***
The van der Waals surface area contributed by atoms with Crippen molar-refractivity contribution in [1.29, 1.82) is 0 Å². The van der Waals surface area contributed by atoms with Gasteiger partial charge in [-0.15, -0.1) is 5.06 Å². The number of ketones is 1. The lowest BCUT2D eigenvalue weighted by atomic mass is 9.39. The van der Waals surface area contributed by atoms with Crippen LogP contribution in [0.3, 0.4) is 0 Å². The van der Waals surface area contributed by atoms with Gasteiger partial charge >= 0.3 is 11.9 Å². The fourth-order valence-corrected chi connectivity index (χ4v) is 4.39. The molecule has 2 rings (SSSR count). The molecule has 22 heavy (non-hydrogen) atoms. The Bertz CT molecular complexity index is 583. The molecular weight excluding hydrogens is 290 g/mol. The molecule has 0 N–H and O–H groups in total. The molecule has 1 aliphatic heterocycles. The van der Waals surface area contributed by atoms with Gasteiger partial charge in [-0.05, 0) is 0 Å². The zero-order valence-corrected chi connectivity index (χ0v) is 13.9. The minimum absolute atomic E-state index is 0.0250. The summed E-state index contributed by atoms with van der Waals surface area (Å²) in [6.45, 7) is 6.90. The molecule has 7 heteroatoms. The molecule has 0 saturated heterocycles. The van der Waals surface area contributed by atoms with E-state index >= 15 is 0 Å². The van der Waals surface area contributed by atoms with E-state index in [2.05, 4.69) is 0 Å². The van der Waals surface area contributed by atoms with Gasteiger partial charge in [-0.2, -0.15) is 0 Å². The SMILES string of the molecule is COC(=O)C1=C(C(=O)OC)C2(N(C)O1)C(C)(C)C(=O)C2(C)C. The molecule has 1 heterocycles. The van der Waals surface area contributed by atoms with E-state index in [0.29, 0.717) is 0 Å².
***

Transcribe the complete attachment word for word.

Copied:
The van der Waals surface area contributed by atoms with Crippen molar-refractivity contribution in [1.29, 1.82) is 0 Å². The van der Waals surface area contributed by atoms with Gasteiger partial charge in [-0.15, -0.1) is 5.06 Å². The number of ketones is 1. The lowest BCUT2D eigenvalue weighted by atomic mass is 9.39. The van der Waals surface area contributed by atoms with Crippen LogP contribution in [0.3, 0.4) is 0 Å². The van der Waals surface area contributed by atoms with Gasteiger partial charge >= 0.3 is 11.9 Å². The fourth-order valence-corrected chi connectivity index (χ4v) is 4.39. The molecule has 2 rings (SSSR count). The molecule has 22 heavy (non-hydrogen) atoms. The Bertz CT molecular complexity index is 583. The molecular weight excluding hydrogens is 290 g/mol. The molecule has 0 N–H and O–H groups in total. The molecule has 1 aliphatic heterocycles. The van der Waals surface area contributed by atoms with Gasteiger partial charge in [-0.05, 0) is 0 Å². The zero-order valence-corrected chi connectivity index (χ0v) is 13.9. The minimum absolute atomic E-state index is 0.0250. The summed E-state index contributed by atoms with van der Waals surface area (Å²) in [6.45, 7) is 6.90. The molecule has 7 heteroatoms. The molecule has 0 saturated heterocycles. The van der Waals surface area contributed by atoms with E-state index >= 15 is 0 Å². The van der Waals surface area contributed by atoms with E-state index in [2.05, 4.69) is 0 Å². The van der Waals surface area contributed by atoms with Gasteiger partial charge in [-0.2, -0.15) is 0 Å². The SMILES string of the molecule is COC(=O)C1=C(C(=O)OC)C2(N(C)O1)C(C)(C)C(=O)C2(C)C. The molecule has 1 heterocycles. The van der Waals surface area contributed by atoms with E-state index in [0.29, 0.717) is 0 Å².